Livestrong and Barbara Jones have teamed up to build social work and patient-centered health care into the curriculum of UT’s new Dell Medical School, slated to open its doors in fall 2016.

“Social workers have historically been overlooked and underappreciated, and often the first thing cut from a hospital budget.”

“Social workers have historically been overlooked and underappreciated, and often the first thing cut from a hospital budget,” Ulman says. “With the medical school, social work is not going to be an ancillary piece. It’ll be integral.” They envision a first-of-its-kind interdisciplinary program where future doctors, nurses, and social workers will learn from each other.

Back at Dell Children’s, Carnahan has another visit to make. Six-month-old James is barely visible under the menagerie of stuffed animals filling his crib. An unknown type of leukodystrophy, a group of genetic diseases that break down the nervous system, has weakened his muscles so much that he can’t move his arms or legs and must breathe through a tracheostomy tube. He wears a bib that says “I Love You to the Moon and Back” and has an unusually expressive face. After his mom, Maria, kisses his cheek, they lock eyes and smile at each other.

“As difficult as all this has been, there’s something beautiful about having to slow down,” Maria observes. She’s come straight from her job at an elementary school, and she tells Carnahan that commuting doesn’t bother her anymore.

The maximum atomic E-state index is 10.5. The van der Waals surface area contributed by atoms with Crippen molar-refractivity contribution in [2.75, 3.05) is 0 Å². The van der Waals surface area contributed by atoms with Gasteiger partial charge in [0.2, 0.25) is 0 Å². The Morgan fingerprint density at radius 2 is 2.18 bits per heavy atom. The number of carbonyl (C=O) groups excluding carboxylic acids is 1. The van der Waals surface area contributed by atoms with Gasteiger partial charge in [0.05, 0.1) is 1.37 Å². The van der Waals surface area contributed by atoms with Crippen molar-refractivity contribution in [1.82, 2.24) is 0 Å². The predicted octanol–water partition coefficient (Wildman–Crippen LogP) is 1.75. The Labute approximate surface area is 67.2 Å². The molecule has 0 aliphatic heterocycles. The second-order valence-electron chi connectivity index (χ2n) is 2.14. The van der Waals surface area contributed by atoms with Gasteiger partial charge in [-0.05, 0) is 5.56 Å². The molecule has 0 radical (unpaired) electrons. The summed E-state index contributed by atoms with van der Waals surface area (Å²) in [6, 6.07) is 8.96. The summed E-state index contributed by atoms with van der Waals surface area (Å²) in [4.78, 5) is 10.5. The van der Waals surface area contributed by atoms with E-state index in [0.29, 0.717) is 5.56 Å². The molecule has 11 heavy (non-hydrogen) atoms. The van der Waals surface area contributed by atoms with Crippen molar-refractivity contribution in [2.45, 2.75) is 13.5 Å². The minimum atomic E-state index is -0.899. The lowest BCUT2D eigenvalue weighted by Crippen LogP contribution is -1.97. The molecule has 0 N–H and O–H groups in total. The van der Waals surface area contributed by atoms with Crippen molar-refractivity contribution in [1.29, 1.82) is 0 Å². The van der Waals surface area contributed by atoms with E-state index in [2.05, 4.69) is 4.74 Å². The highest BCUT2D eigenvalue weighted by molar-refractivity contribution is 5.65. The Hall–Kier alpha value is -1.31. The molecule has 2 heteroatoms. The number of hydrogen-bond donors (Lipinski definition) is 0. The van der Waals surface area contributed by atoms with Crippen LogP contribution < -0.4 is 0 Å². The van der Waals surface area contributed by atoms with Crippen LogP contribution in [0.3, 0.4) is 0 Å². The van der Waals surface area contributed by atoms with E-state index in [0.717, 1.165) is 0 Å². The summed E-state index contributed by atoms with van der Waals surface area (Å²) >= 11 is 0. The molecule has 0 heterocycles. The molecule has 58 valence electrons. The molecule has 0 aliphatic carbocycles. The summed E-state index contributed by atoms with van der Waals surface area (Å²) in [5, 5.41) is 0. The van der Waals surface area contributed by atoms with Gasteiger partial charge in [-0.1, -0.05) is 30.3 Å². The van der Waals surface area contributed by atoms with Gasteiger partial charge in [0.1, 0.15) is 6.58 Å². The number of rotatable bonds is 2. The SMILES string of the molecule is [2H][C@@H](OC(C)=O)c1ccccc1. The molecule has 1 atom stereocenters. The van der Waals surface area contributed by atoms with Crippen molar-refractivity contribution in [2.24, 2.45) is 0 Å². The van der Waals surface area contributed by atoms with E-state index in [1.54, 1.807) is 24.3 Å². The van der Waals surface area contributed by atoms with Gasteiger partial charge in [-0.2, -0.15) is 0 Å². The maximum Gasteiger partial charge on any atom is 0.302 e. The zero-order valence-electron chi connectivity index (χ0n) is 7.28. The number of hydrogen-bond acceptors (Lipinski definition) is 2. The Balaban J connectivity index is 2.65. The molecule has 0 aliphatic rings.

“I used to get annoyed when someone cut me off in traffic,” she says, “but now I just think, who knows what’s going on their life? Maybe they have a sick kid too.”

Together, they discuss how hard it is not knowing whether James’ latest symptoms are temporary setbacks or new signs of his decline. Maria says, “My fantasy is that maybe he’s not done here yet. That somehow, all the love he’s been given won’t just go away when he’s gone.”

Carnahan answers, “James is teaching us all so much.” After the visit, she stops in the hall to shake her head in awe: “That mom is so articulate, so resilient.” Then she goes on to the next room.

Some names have been changed.

Illustration by Christopher Silas Neal.

Photos from top: Rachel Carnahan, Barbara Jones.

Photos by Anna Donlan.